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Doctors welcome 'ground-breaking' donor scheme in Wales

Doctors have welcomed ‘ground-breaking’ legislation to change the organ donation system in Wales.

The Welsh government has published its draft Human Transplantation (Wales) Bill, which proposes moving to an opt-out system to increase the number of organs for donation.

If passed, Wales could become the first part of the UK to move to an opt-out system. It would begin in 2015 and is expected to create an extra 15 organ donors every year. Last year 67 people from Wales became organ donors.

The BMA has been a vocal supporter of the opt-out system, which it believes will improve donation rates and will lead to fewer people dying while on the transplant waiting list,

BMA medical ethics committee chair Tony Calland said: ‘We’re very pleased the Welsh government has published this ground-breaking legislation and we are supportive of moving to opt-out. It will increase the number of available organs for people who desperately need them in Wales.’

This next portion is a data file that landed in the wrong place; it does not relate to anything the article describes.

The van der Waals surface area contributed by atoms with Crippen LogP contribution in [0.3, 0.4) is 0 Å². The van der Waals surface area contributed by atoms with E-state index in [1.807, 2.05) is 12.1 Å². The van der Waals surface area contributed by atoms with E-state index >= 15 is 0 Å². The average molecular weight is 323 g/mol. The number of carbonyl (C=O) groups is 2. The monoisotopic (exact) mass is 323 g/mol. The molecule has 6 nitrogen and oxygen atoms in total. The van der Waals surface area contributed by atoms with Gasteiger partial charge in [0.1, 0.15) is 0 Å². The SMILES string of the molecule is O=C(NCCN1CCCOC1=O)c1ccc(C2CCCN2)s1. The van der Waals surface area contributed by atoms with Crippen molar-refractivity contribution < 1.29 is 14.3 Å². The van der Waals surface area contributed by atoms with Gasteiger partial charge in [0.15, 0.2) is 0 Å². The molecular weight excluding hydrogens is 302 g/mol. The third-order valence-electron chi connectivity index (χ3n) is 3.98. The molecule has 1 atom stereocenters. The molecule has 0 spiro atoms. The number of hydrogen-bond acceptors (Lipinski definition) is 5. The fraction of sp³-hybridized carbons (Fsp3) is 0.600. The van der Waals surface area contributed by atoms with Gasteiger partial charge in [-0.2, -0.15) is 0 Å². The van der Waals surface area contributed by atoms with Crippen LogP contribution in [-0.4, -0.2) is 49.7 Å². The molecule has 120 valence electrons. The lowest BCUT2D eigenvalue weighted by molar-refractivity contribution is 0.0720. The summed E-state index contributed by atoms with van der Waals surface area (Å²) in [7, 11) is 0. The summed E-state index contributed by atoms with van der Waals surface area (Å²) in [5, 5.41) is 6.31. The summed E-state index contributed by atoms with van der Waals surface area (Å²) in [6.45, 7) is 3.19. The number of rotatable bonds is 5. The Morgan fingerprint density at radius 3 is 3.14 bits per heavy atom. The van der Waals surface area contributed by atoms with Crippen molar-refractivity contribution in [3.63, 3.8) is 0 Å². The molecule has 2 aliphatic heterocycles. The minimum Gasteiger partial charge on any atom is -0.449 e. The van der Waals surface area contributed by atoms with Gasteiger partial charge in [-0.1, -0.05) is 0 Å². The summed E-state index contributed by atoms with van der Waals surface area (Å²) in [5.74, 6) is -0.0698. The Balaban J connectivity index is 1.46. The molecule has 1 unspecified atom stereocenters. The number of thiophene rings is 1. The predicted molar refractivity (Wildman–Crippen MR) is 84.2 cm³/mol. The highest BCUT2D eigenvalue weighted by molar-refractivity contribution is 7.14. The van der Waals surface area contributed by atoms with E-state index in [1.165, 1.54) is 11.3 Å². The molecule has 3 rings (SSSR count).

Consent register


The draft bill proposes creating a single register, which will record the names of those people, over the age of 18 and who have lived in Wales for six months, who want to opt in to donation – to be known as express consent – and those who want to opt out from the process altogether.

Those people who do neither will be deemed to have given their consent and have made a positive decision to donate their organs and tissues.

Families will have no legal right to veto donation but, as now, donation will not go ahead if they are strongly opposed to it.

Welsh government figures suggest implementing opt-out will cost £5m between now and 2017 but officials said creating one extra donor would pay for the policy, in terms of the reduced cost of lifetime healthcare following a transplant.

Christian groups, including the Church in Wales, have questioned whether a change to an opt-out system will increase the number of donors. The charity CARE warned such a move would take ‘Wales down a dangerous path’.

Health and social services minister Lesley Griffiths said: ‘Wales has seen a 49 per cent increase in donation rates since 2008, which is a huge achievement to be proud of. However, there is still a shortage of organs for transplant. In 2011/12, sadly 37 people in Wales died while waiting for an organ.

‘I believe the time has come to introduce a change in the law, together with an extensive communication and education programme encouraging people to make a decision and to ensure their families know their wishes.’

Join the NHS organ donor register  

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